Jeremy Ingle has one more month of classes at N.C. State until he graduates.
"I'm very nervous about graduating, moving on to the real world and I've got to get a job."
Sharon Rahmani has been on two interviews for engineering jobs, but she said she has not heard anything yet.
"I know something will come up soon, but I don't know how soon that will be," she said.
This spring's graduates enter the workforce without the hiring frenzy that favored the class of 2000.
The annual job outlook survey by the National Association of College and Employers said employers expect to hire 20 percent fewer new graduates, keeping existing workers on payroll.
Among the findings in the survey:
Jeff Stocks, president of the Triangle-area Manpower agency, said graduates should seek temporary work as a strategy for landing a permanent job.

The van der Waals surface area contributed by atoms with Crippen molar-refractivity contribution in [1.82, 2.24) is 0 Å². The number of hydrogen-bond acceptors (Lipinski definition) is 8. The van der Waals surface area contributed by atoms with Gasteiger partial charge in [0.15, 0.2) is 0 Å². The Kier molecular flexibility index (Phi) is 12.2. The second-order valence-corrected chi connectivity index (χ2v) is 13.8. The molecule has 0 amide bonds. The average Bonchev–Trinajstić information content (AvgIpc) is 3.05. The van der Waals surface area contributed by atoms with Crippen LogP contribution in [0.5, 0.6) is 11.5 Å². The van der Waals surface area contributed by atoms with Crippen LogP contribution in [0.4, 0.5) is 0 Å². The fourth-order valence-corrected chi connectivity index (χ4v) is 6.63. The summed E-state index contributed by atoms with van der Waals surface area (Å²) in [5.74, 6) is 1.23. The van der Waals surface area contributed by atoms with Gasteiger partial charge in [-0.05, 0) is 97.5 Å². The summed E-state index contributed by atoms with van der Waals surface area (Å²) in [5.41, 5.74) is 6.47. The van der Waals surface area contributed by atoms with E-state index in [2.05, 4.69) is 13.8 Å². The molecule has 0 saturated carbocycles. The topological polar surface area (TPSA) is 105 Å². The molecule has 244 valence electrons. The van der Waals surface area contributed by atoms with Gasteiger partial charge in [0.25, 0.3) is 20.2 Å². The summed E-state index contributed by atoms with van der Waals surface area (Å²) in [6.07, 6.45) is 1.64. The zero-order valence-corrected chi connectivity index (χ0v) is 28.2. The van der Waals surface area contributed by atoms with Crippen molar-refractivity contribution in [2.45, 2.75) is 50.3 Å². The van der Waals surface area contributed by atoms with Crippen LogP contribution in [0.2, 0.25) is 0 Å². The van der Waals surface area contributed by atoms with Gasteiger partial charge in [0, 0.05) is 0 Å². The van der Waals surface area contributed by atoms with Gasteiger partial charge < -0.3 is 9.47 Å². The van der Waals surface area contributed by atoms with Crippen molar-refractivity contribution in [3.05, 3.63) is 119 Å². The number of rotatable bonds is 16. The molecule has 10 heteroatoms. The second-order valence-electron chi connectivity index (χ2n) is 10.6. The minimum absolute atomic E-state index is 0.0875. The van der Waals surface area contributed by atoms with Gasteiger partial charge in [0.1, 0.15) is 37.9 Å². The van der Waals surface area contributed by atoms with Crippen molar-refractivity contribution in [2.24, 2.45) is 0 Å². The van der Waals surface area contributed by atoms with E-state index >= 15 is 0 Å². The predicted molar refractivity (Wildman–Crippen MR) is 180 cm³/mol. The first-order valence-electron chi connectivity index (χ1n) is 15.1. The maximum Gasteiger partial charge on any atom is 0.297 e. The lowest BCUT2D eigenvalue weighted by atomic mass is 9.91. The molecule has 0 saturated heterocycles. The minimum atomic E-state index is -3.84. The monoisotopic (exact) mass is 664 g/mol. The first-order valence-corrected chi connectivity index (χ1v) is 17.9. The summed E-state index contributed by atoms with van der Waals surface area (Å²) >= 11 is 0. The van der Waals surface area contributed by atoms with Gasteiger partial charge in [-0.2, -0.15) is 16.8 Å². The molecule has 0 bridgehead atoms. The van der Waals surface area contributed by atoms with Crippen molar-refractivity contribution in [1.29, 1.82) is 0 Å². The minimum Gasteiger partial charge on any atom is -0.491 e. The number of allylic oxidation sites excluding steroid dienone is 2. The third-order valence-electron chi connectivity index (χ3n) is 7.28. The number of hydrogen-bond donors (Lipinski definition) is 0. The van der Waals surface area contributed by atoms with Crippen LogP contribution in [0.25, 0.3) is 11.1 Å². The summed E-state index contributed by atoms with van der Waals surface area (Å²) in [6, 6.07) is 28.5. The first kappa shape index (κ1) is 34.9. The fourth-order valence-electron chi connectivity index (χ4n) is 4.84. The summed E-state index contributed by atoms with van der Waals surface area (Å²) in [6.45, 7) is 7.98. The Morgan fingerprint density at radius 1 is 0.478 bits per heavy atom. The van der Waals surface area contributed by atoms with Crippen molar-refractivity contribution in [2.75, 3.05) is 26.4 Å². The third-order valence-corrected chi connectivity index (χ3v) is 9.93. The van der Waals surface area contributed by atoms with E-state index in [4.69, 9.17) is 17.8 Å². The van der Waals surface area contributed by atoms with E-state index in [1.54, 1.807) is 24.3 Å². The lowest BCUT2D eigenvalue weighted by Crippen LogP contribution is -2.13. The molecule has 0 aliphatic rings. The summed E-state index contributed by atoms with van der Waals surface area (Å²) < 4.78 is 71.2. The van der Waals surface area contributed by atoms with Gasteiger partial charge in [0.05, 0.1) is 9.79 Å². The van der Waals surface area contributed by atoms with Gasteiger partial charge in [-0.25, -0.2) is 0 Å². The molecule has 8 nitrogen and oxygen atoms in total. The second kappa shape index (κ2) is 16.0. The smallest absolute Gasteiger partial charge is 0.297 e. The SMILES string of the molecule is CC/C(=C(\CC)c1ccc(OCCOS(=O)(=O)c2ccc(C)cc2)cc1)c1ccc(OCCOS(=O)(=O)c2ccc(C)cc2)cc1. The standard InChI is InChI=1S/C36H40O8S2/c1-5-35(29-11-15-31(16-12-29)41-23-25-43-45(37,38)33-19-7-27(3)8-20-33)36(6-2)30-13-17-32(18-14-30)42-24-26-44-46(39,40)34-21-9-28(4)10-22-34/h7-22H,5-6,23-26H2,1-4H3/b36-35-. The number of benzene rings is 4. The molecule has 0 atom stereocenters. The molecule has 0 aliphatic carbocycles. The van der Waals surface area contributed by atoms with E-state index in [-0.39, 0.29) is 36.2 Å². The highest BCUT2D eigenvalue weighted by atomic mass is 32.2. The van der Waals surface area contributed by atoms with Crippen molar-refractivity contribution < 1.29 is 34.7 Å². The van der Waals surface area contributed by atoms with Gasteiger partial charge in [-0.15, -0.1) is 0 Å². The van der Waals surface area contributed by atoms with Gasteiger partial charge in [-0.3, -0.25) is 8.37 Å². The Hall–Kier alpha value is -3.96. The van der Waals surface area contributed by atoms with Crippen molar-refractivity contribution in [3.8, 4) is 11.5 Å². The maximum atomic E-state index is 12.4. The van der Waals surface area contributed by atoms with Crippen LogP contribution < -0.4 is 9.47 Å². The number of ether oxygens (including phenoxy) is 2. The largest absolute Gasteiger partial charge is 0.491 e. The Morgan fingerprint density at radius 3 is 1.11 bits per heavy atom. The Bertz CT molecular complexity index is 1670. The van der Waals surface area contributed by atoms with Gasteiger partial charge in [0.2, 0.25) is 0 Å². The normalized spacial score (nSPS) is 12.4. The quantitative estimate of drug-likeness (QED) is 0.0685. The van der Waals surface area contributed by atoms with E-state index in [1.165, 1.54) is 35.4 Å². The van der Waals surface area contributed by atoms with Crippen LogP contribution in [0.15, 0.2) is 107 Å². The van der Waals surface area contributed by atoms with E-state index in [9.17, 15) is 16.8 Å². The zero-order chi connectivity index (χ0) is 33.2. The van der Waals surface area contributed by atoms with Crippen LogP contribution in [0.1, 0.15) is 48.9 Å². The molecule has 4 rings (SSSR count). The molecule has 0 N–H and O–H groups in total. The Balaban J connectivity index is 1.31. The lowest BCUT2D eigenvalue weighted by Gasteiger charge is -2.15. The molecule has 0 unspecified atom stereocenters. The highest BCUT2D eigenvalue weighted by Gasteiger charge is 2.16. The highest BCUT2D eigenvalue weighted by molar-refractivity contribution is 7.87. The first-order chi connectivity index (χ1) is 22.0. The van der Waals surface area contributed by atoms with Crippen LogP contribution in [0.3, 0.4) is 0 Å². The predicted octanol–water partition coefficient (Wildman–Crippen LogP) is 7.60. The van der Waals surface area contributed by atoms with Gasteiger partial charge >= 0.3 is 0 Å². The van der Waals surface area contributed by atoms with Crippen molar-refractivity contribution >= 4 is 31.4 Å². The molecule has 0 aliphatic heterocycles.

"College campus recruiters are looking for experience. Many graduates have little or no exeperience, so we are a vehicle to get new graduates into the workforce," he said.
Stocks said 40 percent of Manpower's temporary workers end up with permanent jobs. He said the economy is improving for new job applicants especially in the fields of bio-technology and financial services. He also noted a slight pick-up in the information technology area.
The Job Outlook 2002 Survey also reports hi-tech firms are hiring computer science graduates, but forget the perks. Signing bonuses, cars, four day work weeks and high pay are not options for new graduates this time around.
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